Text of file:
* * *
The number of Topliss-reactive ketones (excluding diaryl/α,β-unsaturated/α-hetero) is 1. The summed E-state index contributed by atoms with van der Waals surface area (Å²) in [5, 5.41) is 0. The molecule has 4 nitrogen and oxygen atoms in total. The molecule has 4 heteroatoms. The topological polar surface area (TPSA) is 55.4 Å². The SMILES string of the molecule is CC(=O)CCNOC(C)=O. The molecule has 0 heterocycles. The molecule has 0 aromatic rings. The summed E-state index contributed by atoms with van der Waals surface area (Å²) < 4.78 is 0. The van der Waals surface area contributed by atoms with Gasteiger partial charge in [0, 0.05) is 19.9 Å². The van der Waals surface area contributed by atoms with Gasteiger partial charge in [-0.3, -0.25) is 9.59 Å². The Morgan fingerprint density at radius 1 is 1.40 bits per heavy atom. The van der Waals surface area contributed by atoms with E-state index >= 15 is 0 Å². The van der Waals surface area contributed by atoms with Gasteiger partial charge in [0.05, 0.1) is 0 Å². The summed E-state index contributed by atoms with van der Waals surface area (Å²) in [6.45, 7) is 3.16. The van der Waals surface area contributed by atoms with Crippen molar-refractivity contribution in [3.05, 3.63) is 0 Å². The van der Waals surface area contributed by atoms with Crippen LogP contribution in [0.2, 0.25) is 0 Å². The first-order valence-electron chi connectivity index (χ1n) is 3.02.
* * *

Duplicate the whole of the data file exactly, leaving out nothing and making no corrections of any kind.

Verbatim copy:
The number of Topliss-reactive ketones (excluding diaryl/α,β-unsaturated/α-hetero) is 1. The summed E-state index contributed by atoms with van der Waals surface area (Å²) in [5, 5.41) is 0. The molecule has 4 nitrogen and oxygen atoms in total. The molecule has 4 heteroatoms. The topological polar surface area (TPSA) is 55.4 Å². The SMILES string of the molecule is CC(=O)CCNOC(C)=O. The molecule has 0 heterocycles. The molecule has 0 aromatic rings. The summed E-state index contributed by atoms with van der Waals surface area (Å²) < 4.78 is 0. The van der Waals surface area contributed by atoms with Gasteiger partial charge in [0, 0.05) is 19.9 Å². The van der Waals surface area contributed by atoms with Gasteiger partial charge in [-0.3, -0.25) is 9.59 Å². The Morgan fingerprint density at radius 1 is 1.40 bits per heavy atom. The van der Waals surface area contributed by atoms with E-state index >= 15 is 0 Å². The van der Waals surface area contributed by atoms with Gasteiger partial charge in [0.05, 0.1) is 0 Å². The summed E-state index contributed by atoms with van der Waals surface area (Å²) in [6.45, 7) is 3.16. The van der Waals surface area contributed by atoms with Crippen molar-refractivity contribution in [3.05, 3.63) is 0 Å². The van der Waals surface area contributed by atoms with Crippen LogP contribution in [0.2, 0.25) is 0 Å². The first-order valence-electron chi connectivity index (χ1n) is 3.02.